Electronic Theses and Dissertations





Document Type


Degree Name

Doctor of Musical Arts



Committee Chair

Kevin Richmond

Committee Member

Kevin Richmond

Committee Member

Scott Hines

Committee Member

Jenet Page

Committee Member

Artina McCain

Committee Member

Jonathan Tsay


ABSTRACT The purpose of this study is to provide intermediate and early advanced students and their teachers with a better understanding of extended piano techniques. These techniques are characterized by unconventional keyboard practices, including inside-the-piano string techniques, and auxiliary sounds. Students and teachers may have little knowledge about these unconventional methods, as one must learn to decipher new symbols and idioms. Therefore, extended piano pieces are not commonly performed or taught. This study can help teachers and students gain the knowledge to read and perform this music confidently. It will focus on performance repertoire since 1930 from a select group of international composers. Chapter one addresses the importance of piano students learning unconventional music and how extended techniques reflect changing musical values. It also summarizes the beginnings and historical significance of extended techniques and identifies techniques of extended piano pieces appropriate for intermediate and early advanced-level students. The repertoire discussed in this paper will be divided into two categories: late intermediate and early advanced. Chapter two focuses on special keyboard techniques, including tone clusters and sympathetic vibrations. Chapter three discusses string piano techniques, which include pizzicatos, glissandos, muting, and harmonics. Chapter four discusses auxiliary sounds. Chapter five addresses the problems that may arise with using extended techniques. This treatise includes my personal experience teaching and practicing extended piano techniques and provides an index to help readers locate pieces. It is my hope that this document will encourage performers to learn extended techniques and experience a new musical world.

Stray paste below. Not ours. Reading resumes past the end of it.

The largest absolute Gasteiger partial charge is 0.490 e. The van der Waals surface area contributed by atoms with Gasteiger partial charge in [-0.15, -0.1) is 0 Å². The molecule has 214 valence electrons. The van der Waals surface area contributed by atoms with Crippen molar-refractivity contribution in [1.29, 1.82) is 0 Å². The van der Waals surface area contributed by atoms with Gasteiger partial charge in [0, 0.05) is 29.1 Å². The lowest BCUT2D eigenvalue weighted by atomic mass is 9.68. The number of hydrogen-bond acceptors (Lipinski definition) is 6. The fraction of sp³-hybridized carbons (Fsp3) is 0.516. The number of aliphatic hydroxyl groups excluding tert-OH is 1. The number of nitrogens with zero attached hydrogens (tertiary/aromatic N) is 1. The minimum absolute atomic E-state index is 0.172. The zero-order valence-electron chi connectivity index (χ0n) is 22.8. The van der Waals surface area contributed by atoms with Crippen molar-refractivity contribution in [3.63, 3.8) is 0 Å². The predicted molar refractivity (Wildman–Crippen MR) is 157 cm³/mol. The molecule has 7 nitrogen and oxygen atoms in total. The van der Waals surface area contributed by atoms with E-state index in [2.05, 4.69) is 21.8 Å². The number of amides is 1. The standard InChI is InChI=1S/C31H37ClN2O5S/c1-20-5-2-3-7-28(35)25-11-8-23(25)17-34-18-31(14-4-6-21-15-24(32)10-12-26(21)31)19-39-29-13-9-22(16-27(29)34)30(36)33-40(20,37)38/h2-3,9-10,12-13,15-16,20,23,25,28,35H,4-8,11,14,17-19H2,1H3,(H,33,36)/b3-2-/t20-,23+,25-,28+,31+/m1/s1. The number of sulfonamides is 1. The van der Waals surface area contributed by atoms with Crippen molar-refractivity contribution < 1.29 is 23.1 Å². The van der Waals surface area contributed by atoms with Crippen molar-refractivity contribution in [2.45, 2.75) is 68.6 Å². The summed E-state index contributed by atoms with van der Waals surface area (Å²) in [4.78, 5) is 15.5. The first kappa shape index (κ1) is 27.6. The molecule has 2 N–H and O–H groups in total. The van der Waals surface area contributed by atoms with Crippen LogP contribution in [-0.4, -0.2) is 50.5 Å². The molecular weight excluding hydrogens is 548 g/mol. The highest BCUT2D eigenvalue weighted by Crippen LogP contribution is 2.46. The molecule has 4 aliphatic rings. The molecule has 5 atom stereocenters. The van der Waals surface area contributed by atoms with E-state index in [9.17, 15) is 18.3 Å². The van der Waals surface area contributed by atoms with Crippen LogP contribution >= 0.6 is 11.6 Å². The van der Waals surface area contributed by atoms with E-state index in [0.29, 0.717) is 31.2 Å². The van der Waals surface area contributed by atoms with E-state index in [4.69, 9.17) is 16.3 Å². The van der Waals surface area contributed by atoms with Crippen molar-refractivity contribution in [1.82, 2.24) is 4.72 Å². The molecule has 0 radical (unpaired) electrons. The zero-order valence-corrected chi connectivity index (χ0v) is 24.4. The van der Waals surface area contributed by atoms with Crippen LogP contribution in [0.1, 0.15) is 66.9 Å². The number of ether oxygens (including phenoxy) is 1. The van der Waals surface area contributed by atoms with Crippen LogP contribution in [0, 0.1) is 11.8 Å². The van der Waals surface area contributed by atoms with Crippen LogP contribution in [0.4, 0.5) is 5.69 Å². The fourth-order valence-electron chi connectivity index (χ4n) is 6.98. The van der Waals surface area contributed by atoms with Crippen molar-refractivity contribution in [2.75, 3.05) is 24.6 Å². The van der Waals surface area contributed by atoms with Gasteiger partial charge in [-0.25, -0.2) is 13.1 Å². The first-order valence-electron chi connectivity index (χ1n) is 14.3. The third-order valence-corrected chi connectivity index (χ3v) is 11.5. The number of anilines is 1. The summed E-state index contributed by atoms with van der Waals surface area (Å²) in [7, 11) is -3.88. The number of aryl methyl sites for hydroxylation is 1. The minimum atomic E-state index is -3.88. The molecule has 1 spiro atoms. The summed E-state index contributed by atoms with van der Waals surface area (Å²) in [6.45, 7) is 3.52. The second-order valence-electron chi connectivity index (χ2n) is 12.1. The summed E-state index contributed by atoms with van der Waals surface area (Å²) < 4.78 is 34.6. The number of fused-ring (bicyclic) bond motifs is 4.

Data is provided by the student.

Library Comment

Dissertation or thesis originally submitted to ProQuest


Open Access